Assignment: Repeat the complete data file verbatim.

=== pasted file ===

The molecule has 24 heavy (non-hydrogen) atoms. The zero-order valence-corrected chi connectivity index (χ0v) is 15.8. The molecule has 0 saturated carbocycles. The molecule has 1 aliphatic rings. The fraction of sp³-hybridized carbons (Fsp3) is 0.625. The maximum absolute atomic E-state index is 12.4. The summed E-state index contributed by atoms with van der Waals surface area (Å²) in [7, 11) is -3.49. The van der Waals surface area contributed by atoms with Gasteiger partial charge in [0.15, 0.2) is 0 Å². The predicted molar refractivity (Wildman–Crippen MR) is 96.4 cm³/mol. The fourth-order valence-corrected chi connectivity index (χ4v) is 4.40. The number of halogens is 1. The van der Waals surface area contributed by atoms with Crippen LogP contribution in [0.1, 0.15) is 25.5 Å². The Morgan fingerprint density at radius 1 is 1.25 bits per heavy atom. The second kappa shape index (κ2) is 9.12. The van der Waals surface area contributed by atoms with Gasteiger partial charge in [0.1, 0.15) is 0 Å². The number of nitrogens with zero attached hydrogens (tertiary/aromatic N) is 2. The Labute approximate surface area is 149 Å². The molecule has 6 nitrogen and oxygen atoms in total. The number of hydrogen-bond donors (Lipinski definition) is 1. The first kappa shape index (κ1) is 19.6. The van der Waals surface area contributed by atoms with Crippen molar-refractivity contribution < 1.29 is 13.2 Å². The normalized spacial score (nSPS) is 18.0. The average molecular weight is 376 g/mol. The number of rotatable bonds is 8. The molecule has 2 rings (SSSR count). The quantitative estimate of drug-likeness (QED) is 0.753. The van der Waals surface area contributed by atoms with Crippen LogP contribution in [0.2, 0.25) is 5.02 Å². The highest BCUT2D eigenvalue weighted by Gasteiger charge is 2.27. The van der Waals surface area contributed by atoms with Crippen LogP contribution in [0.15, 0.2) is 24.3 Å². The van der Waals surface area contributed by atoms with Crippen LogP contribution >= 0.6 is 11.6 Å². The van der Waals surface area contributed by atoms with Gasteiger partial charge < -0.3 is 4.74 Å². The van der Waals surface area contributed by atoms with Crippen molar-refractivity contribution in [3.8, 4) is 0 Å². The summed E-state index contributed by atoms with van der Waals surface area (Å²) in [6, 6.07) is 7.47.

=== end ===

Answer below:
The molecule has 24 heavy (non-hydrogen) atoms. The zero-order valence-corrected chi connectivity index (χ0v) is 15.8. The molecule has 0 saturated carbocycles. The molecule has 1 aliphatic rings. The fraction of sp³-hybridized carbons (Fsp3) is 0.625. The maximum absolute atomic E-state index is 12.4. The summed E-state index contributed by atoms with van der Waals surface area (Å²) in [7, 11) is -3.49. The van der Waals surface area contributed by atoms with Gasteiger partial charge in [0.15, 0.2) is 0 Å². The predicted molar refractivity (Wildman–Crippen MR) is 96.4 cm³/mol. The fourth-order valence-corrected chi connectivity index (χ4v) is 4.40. The number of halogens is 1. The van der Waals surface area contributed by atoms with Crippen LogP contribution in [0.1, 0.15) is 25.5 Å². The Morgan fingerprint density at radius 1 is 1.25 bits per heavy atom. The second kappa shape index (κ2) is 9.12. The van der Waals surface area contributed by atoms with Gasteiger partial charge in [0.1, 0.15) is 0 Å². The number of nitrogens with zero attached hydrogens (tertiary/aromatic N) is 2. The Labute approximate surface area is 149 Å². The molecule has 6 nitrogen and oxygen atoms in total. The number of hydrogen-bond donors (Lipinski definition) is 1. The first kappa shape index (κ1) is 19.6. The van der Waals surface area contributed by atoms with Crippen molar-refractivity contribution < 1.29 is 13.2 Å². The normalized spacial score (nSPS) is 18.0. The average molecular weight is 376 g/mol. The number of rotatable bonds is 8. The molecule has 2 rings (SSSR count). The quantitative estimate of drug-likeness (QED) is 0.753. The van der Waals surface area contributed by atoms with Crippen LogP contribution in [0.2, 0.25) is 5.02 Å². The highest BCUT2D eigenvalue weighted by Gasteiger charge is 2.27. The van der Waals surface area contributed by atoms with Crippen LogP contribution in [0.15, 0.2) is 24.3 Å². The van der Waals surface area contributed by atoms with Crippen LogP contribution >= 0.6 is 11.6 Å². The van der Waals surface area contributed by atoms with Gasteiger partial charge < -0.3 is 4.74 Å². The van der Waals surface area contributed by atoms with Crippen molar-refractivity contribution in [3.8, 4) is 0 Å². The summed E-state index contributed by atoms with van der Waals surface area (Å²) in [6, 6.07) is 7.47.